Hippocampus-dependent memory and allele-specific gene expression in adult offspring of alcohol-consuming dams after neonatal treatment with thyroxin or metformin

E. Tunc-Ozcan, S. L. Wert, P. H. Lim, A. Ferreira, E. E. Redei*

*Corresponding author for this work

Research output: Contribution to journalArticle

15 Scopus citations

Abstract

Fetal alcohol spectrum disorder (FASD), the result of fetal alcohol exposure (FAE), affects 2–11% of children worldwide, with no effective treatments. Hippocampus-based learning and memory deficits are key symptoms of FASD. Our previous studies show hypothyroxinemia and hyperglycemia of the alcohol-consuming pregnant rat, which likely affects fetal neurodevelopment. We administered vehicle, thyroxine (T4) or metformin to neonatal rats post FAE and rats were tested in the hippocampus-dependent contextual fear-conditioning paradigm in adulthood. Both T4 and metformin alleviated contextual fear memory deficit induced by FAE, and reversed the hippocampal expression changes in the thyroid hormone-inactivating enzyme, deiodinase-III (Dio3) and insulin-like growth factor 2 (Igf2), genes that are known to modulate memory processes. Neonatal T4 restored maternal allelic expressions of the imprinted Dio3 and Igf2 in the adult male hippocampus, while metformin restored FAE-caused changes in Igf2 expression only. The decreased hippocampal expression of DNA methyltransferase 1 (Dnmt1) that maintains the imprinting of Dio3 and Igf2 during development was normalized by both treatments. Administering Dnmt1 inhibitor to control neonates resulted in FAE-like deficits in fear memory and hippocampal allele-specific expression of Igf2, which were reversed by metformin. We propose that neonatal administration of T4 and metformin post FAE affect memory via elevating Dnmt1 and consequently normalizing hippocampal Dio3 and Igf2 expressions in the adult offspring. The present results indicate that T4 and metformin, administered during the neonatal period that is equivalent to the third trimester of human pregnancy, are potential treatments for FASD and conceivably for other neurodevelopmental disorders with cognitive deficits.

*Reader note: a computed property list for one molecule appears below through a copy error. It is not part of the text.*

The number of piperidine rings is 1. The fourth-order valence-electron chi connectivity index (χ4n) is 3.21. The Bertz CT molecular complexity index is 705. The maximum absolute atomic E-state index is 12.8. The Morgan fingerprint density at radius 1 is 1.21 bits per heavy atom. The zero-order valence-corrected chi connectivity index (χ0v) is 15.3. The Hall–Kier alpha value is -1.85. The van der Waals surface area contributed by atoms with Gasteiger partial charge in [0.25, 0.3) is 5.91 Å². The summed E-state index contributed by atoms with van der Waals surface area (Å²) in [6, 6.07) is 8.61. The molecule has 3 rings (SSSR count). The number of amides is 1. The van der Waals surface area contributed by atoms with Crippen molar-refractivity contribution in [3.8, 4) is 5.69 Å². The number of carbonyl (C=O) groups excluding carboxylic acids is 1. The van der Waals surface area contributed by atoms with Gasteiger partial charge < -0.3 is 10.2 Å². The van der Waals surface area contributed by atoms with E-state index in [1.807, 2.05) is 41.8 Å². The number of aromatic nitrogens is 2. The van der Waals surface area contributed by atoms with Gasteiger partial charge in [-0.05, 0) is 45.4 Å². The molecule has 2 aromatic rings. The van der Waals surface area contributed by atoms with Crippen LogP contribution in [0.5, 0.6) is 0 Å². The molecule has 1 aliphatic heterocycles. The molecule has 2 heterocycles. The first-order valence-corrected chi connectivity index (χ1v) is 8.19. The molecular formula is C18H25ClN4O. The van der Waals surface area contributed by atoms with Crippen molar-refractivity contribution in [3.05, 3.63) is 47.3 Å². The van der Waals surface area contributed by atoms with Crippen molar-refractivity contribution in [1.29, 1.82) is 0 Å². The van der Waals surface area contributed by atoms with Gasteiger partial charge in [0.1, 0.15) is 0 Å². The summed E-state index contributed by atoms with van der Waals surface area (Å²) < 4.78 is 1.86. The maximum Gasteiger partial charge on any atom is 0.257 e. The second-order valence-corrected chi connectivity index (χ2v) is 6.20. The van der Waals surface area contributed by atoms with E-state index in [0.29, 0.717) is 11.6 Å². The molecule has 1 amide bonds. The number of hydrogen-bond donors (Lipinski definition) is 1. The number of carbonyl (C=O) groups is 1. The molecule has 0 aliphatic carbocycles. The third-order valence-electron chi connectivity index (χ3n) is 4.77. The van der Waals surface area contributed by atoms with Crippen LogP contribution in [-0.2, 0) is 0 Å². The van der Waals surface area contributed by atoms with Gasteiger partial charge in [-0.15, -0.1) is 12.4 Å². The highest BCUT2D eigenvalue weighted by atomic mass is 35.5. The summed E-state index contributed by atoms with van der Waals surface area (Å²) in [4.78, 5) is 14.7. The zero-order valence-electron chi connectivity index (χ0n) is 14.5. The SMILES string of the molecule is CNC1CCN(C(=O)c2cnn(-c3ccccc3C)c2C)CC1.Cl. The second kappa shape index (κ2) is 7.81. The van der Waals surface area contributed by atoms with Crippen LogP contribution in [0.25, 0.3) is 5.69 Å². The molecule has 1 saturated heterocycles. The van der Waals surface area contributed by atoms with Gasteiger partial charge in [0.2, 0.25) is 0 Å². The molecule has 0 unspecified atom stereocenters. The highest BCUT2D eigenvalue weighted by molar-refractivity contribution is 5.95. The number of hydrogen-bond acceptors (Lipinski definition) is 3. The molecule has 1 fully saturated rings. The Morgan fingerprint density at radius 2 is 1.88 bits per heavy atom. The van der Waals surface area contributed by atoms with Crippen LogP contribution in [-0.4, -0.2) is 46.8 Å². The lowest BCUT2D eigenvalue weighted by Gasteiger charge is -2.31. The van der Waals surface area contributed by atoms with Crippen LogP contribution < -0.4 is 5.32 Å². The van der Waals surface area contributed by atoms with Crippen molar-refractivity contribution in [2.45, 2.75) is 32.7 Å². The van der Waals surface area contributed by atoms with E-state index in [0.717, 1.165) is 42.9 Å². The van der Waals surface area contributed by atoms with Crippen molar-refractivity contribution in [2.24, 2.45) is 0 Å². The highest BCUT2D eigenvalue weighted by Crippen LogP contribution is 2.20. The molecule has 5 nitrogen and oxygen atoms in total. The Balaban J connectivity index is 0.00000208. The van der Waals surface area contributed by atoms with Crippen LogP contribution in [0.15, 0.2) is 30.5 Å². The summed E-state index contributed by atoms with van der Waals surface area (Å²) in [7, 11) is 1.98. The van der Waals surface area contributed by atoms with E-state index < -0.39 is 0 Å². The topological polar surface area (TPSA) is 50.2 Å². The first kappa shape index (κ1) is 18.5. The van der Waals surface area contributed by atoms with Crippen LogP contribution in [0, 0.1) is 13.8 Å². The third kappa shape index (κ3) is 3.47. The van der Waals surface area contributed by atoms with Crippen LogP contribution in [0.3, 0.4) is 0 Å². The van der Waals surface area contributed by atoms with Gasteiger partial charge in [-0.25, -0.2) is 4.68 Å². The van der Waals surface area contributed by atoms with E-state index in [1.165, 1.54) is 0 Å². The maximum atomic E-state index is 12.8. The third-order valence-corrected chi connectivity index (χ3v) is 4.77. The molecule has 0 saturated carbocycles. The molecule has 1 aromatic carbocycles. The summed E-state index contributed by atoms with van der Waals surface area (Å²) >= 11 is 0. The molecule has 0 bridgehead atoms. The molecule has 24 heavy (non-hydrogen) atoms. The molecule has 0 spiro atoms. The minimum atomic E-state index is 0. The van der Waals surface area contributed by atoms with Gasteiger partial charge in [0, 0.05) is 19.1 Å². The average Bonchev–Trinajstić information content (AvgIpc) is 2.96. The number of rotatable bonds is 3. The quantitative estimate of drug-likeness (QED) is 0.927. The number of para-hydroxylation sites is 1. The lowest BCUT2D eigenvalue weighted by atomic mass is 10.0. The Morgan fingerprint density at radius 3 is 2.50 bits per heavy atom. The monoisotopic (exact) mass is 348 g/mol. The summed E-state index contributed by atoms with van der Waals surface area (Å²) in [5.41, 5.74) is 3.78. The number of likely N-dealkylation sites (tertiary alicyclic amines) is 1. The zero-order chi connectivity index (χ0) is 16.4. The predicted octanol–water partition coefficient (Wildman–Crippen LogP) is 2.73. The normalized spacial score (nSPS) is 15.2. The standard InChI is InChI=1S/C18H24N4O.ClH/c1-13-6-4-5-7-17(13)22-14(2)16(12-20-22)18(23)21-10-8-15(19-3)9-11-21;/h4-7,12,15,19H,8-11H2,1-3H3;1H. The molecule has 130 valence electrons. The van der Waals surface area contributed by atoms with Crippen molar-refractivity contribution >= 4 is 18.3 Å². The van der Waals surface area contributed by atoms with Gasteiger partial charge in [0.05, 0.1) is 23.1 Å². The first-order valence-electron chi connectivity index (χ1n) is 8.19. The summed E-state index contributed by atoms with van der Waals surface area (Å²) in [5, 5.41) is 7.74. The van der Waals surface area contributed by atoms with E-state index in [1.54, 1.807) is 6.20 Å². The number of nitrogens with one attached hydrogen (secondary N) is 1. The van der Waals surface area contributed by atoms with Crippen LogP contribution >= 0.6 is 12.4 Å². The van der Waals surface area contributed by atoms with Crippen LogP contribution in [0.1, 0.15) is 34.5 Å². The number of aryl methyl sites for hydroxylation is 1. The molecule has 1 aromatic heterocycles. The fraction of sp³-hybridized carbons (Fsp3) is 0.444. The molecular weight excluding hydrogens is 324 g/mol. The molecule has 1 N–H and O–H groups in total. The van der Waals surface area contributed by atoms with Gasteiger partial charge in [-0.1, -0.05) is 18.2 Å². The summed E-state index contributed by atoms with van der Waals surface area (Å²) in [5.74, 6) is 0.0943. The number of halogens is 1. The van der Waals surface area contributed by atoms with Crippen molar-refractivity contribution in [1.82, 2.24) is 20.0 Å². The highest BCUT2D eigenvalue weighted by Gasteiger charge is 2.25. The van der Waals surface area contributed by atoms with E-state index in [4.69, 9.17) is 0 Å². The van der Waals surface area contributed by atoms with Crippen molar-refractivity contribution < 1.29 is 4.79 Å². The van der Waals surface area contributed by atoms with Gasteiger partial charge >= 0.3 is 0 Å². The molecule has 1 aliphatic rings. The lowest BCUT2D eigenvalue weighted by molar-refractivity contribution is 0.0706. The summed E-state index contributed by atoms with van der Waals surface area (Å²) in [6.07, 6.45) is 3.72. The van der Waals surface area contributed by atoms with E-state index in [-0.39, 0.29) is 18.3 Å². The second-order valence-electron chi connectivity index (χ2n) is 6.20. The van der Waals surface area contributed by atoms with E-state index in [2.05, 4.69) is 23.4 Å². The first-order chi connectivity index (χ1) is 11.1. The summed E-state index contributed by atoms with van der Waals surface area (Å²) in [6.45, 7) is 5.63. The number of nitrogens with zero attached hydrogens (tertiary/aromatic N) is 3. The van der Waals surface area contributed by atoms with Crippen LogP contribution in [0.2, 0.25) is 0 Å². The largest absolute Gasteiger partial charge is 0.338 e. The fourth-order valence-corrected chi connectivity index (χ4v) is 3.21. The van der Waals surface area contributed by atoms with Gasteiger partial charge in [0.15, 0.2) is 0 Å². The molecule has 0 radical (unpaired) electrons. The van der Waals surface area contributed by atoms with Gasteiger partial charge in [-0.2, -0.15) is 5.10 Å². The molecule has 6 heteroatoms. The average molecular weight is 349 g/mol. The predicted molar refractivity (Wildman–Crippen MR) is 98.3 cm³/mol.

Original languageEnglish (US)
Pages (from-to)1643-1651
Number of pages9
JournalMolecular Psychiatry
Volume23
Issue number7
DOIs
StatePublished - Jul 1 2018

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ASJC Scopus subject areas

  • Molecular Biology
  • Psychiatry and Mental health
  • Cellular and Molecular Neuroscience

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